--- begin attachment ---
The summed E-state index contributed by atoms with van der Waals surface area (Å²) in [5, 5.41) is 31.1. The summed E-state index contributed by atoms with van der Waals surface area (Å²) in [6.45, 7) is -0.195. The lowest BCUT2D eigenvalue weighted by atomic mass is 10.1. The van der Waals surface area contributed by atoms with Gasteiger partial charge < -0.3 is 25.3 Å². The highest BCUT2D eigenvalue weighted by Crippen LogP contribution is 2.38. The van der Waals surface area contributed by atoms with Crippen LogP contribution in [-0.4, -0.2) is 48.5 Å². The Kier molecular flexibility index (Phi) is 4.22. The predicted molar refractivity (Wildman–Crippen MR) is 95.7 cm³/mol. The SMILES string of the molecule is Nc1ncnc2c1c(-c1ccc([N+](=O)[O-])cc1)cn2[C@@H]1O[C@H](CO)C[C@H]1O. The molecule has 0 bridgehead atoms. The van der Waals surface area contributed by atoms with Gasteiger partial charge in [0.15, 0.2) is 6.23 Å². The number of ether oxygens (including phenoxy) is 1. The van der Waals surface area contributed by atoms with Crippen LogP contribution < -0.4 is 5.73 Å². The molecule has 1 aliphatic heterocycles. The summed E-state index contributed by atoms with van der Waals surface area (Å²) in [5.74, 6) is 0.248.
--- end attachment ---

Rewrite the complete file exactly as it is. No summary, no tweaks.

The summed E-state index contributed by atoms with van der Waals surface area (Å²) in [5, 5.41) is 31.1. The summed E-state index contributed by atoms with van der Waals surface area (Å²) in [6.45, 7) is -0.195. The lowest BCUT2D eigenvalue weighted by atomic mass is 10.1. The van der Waals surface area contributed by atoms with Gasteiger partial charge < -0.3 is 25.3 Å². The highest BCUT2D eigenvalue weighted by Crippen LogP contribution is 2.38. The van der Waals surface area contributed by atoms with Crippen LogP contribution in [-0.4, -0.2) is 48.5 Å². The Kier molecular flexibility index (Phi) is 4.22. The predicted molar refractivity (Wildman–Crippen MR) is 95.7 cm³/mol. The SMILES string of the molecule is Nc1ncnc2c1c(-c1ccc([N+](=O)[O-])cc1)cn2[C@@H]1O[C@H](CO)C[C@H]1O. The molecule has 0 bridgehead atoms. The van der Waals surface area contributed by atoms with Gasteiger partial charge in [0.15, 0.2) is 6.23 Å². The number of ether oxygens (including phenoxy) is 1. The van der Waals surface area contributed by atoms with Crippen LogP contribution < -0.4 is 5.73 Å². The molecule has 1 aliphatic heterocycles. The summed E-state index contributed by atoms with van der Waals surface area (Å²) in [5.74, 6) is 0.248.